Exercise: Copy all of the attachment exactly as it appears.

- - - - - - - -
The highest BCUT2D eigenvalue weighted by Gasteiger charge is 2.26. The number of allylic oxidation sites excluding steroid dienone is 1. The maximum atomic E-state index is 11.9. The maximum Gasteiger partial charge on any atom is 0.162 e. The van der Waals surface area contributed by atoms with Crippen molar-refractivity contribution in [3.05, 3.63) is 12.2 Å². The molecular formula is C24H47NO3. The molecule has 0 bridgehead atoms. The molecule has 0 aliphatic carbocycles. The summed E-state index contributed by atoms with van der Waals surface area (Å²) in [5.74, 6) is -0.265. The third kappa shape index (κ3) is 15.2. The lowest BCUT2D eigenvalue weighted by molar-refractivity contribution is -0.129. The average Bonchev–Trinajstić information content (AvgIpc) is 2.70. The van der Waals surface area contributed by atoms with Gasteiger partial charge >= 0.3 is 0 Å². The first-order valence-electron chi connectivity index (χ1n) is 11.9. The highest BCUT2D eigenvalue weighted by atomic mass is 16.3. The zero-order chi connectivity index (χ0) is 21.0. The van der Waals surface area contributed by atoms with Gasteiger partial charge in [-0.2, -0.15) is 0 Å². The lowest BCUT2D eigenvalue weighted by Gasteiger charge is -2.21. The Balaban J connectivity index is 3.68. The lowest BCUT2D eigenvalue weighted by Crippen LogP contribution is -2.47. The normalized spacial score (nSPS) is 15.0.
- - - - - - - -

The highest BCUT2D eigenvalue weighted by Gasteiger charge is 2.26. The number of allylic oxidation sites excluding steroid dienone is 1. The maximum atomic E-state index is 11.9. The maximum Gasteiger partial charge on any atom is 0.162 e. The van der Waals surface area contributed by atoms with Crippen molar-refractivity contribution in [3.05, 3.63) is 12.2 Å². The molecular formula is C24H47NO3. The molecule has 0 bridgehead atoms. The molecule has 0 aliphatic carbocycles. The summed E-state index contributed by atoms with van der Waals surface area (Å²) in [5.74, 6) is -0.265. The third kappa shape index (κ3) is 15.2. The lowest BCUT2D eigenvalue weighted by molar-refractivity contribution is -0.129. The average Bonchev–Trinajstić information content (AvgIpc) is 2.70. The van der Waals surface area contributed by atoms with Gasteiger partial charge >= 0.3 is 0 Å². The first-order valence-electron chi connectivity index (χ1n) is 11.9. The highest BCUT2D eigenvalue weighted by atomic mass is 16.3. The zero-order chi connectivity index (χ0) is 21.0. The van der Waals surface area contributed by atoms with Gasteiger partial charge in [-0.2, -0.15) is 0 Å². The lowest BCUT2D eigenvalue weighted by Gasteiger charge is -2.21. The Balaban J connectivity index is 3.68. The lowest BCUT2D eigenvalue weighted by Crippen LogP contribution is -2.47. The normalized spacial score (nSPS) is 15.0.